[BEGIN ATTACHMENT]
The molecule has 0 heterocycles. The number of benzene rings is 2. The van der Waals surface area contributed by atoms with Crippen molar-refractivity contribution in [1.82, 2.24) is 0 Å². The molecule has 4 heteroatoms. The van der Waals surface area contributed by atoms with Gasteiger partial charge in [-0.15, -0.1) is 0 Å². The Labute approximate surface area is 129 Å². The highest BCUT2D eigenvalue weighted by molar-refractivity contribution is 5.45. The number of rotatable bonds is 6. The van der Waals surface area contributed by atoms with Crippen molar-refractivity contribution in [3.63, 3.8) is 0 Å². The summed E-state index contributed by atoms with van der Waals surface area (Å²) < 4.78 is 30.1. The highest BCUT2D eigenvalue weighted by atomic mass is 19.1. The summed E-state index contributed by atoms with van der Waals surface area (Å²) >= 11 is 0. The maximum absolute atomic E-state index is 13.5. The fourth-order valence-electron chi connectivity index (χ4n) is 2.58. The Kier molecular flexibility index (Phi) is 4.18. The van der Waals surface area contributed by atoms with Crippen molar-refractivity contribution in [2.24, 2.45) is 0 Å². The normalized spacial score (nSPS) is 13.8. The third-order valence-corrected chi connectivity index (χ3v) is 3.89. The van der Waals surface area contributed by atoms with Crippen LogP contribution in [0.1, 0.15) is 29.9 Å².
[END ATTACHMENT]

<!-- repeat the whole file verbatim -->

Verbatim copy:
The molecule has 0 heterocycles. The number of benzene rings is 2. The van der Waals surface area contributed by atoms with Crippen molar-refractivity contribution in [1.82, 2.24) is 0 Å². The molecule has 4 heteroatoms. The van der Waals surface area contributed by atoms with Gasteiger partial charge in [-0.15, -0.1) is 0 Å². The Labute approximate surface area is 129 Å². The highest BCUT2D eigenvalue weighted by molar-refractivity contribution is 5.45. The number of rotatable bonds is 6. The van der Waals surface area contributed by atoms with Crippen molar-refractivity contribution in [3.63, 3.8) is 0 Å². The summed E-state index contributed by atoms with van der Waals surface area (Å²) < 4.78 is 30.1. The highest BCUT2D eigenvalue weighted by atomic mass is 19.1. The summed E-state index contributed by atoms with van der Waals surface area (Å²) >= 11 is 0. The maximum absolute atomic E-state index is 13.5. The fourth-order valence-electron chi connectivity index (χ4n) is 2.58. The Kier molecular flexibility index (Phi) is 4.18. The van der Waals surface area contributed by atoms with Crippen molar-refractivity contribution in [2.24, 2.45) is 0 Å². The normalized spacial score (nSPS) is 13.8. The third-order valence-corrected chi connectivity index (χ3v) is 3.89. The van der Waals surface area contributed by atoms with Crippen LogP contribution in [0.1, 0.15) is 29.9 Å².